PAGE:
Employing active voice can help engage the audience and improve the clarity of thoughts, while being concise and actionable. Moreover, active voice helps move the narrative, improve flow, and generally improve readability.
Action verbs, especially when combined with active voice, add clarity, bring a confident tone to your reports, and make them sound more authoritative. Action verbs emphasize the actions that the subject performs.
7 C’s of Professional Writing
In her book entitled Technical Writing Essentials, Suzan Last spells out the seven characteristics of a robust professional writing style. She refers to those characteristics as The 7 C’s of Professional Writing. I consider those characteristics an excellent quality checklist when producing executive summary statements, reports of findings, or briefing a specific audience on a client engagement status. The following list briefly describes each characteristic:
Clear - clarity refers to expressing a message precisely and providing the necessary information in an organized and easy to follow way.
Coherent - coherence is closely related to clarity and helps ensure that the reader can easily follow your ideas. Coherence creates a logical flow between sentences and paragraphs and ensures that one idea logically leads to another.
Concise - conciseness refers to expressing a message clearly and succinctly without unnecessary and redundant words while maintaining clarity and logical flow.
Concrete - concreteness means that your communication is specific and definite, and you precisely and accurately convey your message.
Correct - correctness means you use the right words and terms to describe your ideas and concepts and ensure that the presented information is accurate and your sentences are grammatically correct.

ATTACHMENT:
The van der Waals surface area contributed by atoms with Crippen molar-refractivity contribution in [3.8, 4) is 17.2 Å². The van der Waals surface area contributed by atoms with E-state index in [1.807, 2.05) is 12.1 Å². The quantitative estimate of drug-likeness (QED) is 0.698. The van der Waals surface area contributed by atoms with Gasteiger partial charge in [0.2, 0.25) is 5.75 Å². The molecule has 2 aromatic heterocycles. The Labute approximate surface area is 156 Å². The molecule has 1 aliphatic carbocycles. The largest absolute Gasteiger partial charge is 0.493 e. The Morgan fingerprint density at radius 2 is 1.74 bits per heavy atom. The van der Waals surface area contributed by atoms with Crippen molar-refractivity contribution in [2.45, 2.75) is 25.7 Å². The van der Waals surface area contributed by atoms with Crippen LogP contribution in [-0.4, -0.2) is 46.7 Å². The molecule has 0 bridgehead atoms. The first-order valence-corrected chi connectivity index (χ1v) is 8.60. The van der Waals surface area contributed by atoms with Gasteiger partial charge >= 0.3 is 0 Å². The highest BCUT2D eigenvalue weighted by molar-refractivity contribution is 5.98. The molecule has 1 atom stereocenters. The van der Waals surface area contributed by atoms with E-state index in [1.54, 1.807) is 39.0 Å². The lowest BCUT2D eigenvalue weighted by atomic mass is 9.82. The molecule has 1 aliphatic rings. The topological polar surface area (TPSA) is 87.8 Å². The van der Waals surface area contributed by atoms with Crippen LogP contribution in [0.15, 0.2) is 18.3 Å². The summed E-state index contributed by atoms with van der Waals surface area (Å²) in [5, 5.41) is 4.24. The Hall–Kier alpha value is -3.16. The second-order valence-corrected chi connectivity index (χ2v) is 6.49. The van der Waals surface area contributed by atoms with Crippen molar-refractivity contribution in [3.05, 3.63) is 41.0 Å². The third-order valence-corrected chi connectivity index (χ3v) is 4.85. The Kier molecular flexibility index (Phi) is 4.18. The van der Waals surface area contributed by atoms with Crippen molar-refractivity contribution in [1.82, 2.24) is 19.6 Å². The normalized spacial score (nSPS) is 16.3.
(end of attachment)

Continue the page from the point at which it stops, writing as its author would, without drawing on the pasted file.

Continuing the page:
Complete - completeness means that the reader has all the information they require to understand the message and make decisions.
Courteous - courteous writing focuses on the reader and means that your tone and language are appropriate and respectful.
Finally, peer review is critical for ensuring quality and maintaining a high standard for consulting reports. Even seasoned cybersecurity professionals write imperfect reports and find it invaluable when their peers critically evaluate their writing and provide constructive feedback and suggestions for improvement. I also find peer reviews to be one of the most valuable tools for improving writing skills.
Technical writing is an essential consulting skill that cybersecurity professionals can leverage to provide impartial and professional guidance, and advice during client engagements. The first step in professional writing is to identify and analyze the audience to tailor your writing effectively. Style is another critical element that directly influences the quality of your written communication. Finally, peer reviews can help consultants grow their writing skills and ensure their reports and other forms of written communication conform to the 7 C’s of Professional Writing.